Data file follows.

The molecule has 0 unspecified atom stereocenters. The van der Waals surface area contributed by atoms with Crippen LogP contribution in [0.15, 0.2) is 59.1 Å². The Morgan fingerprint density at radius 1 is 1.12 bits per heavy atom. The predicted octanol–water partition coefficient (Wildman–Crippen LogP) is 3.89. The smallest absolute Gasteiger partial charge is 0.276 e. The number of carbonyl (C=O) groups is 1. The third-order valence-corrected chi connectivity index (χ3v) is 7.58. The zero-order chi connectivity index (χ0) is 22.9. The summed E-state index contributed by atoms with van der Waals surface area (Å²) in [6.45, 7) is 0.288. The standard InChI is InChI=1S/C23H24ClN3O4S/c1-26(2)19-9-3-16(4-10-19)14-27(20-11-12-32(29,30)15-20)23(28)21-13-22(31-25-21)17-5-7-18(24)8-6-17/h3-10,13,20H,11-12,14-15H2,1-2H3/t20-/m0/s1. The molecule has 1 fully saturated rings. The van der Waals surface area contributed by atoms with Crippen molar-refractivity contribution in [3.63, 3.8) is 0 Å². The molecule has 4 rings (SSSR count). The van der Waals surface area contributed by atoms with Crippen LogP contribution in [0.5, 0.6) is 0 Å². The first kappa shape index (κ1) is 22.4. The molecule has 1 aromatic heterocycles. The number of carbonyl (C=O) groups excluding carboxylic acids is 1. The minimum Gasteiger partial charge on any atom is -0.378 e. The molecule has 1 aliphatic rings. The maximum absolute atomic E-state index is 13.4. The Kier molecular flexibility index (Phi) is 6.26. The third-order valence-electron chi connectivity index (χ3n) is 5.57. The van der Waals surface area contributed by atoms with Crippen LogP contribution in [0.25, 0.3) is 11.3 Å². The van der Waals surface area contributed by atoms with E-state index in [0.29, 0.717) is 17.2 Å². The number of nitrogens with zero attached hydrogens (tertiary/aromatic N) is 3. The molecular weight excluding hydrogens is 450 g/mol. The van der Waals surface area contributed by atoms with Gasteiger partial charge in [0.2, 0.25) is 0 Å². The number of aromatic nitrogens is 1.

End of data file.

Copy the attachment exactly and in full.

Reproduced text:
The molecule has 0 unspecified atom stereocenters. The van der Waals surface area contributed by atoms with Crippen LogP contribution in [0.15, 0.2) is 59.1 Å². The Morgan fingerprint density at radius 1 is 1.12 bits per heavy atom. The predicted octanol–water partition coefficient (Wildman–Crippen LogP) is 3.89. The smallest absolute Gasteiger partial charge is 0.276 e. The number of carbonyl (C=O) groups is 1. The third-order valence-corrected chi connectivity index (χ3v) is 7.58. The zero-order chi connectivity index (χ0) is 22.9. The summed E-state index contributed by atoms with van der Waals surface area (Å²) in [6.45, 7) is 0.288. The standard InChI is InChI=1S/C23H24ClN3O4S/c1-26(2)19-9-3-16(4-10-19)14-27(20-11-12-32(29,30)15-20)23(28)21-13-22(31-25-21)17-5-7-18(24)8-6-17/h3-10,13,20H,11-12,14-15H2,1-2H3/t20-/m0/s1. The molecule has 1 fully saturated rings. The van der Waals surface area contributed by atoms with Crippen molar-refractivity contribution in [3.63, 3.8) is 0 Å². The molecule has 4 rings (SSSR count). The van der Waals surface area contributed by atoms with Crippen LogP contribution in [0.5, 0.6) is 0 Å². The first kappa shape index (κ1) is 22.4. The molecule has 1 aromatic heterocycles. The number of carbonyl (C=O) groups excluding carboxylic acids is 1. The minimum Gasteiger partial charge on any atom is -0.378 e. The molecule has 1 aliphatic rings. The maximum absolute atomic E-state index is 13.4. The Kier molecular flexibility index (Phi) is 6.26. The third-order valence-electron chi connectivity index (χ3n) is 5.57. The van der Waals surface area contributed by atoms with Crippen LogP contribution in [0.25, 0.3) is 11.3 Å². The van der Waals surface area contributed by atoms with E-state index in [0.29, 0.717) is 17.2 Å². The number of nitrogens with zero attached hydrogens (tertiary/aromatic N) is 3. The molecular weight excluding hydrogens is 450 g/mol. The van der Waals surface area contributed by atoms with Gasteiger partial charge in [0.2, 0.25) is 0 Å². The number of aromatic nitrogens is 1.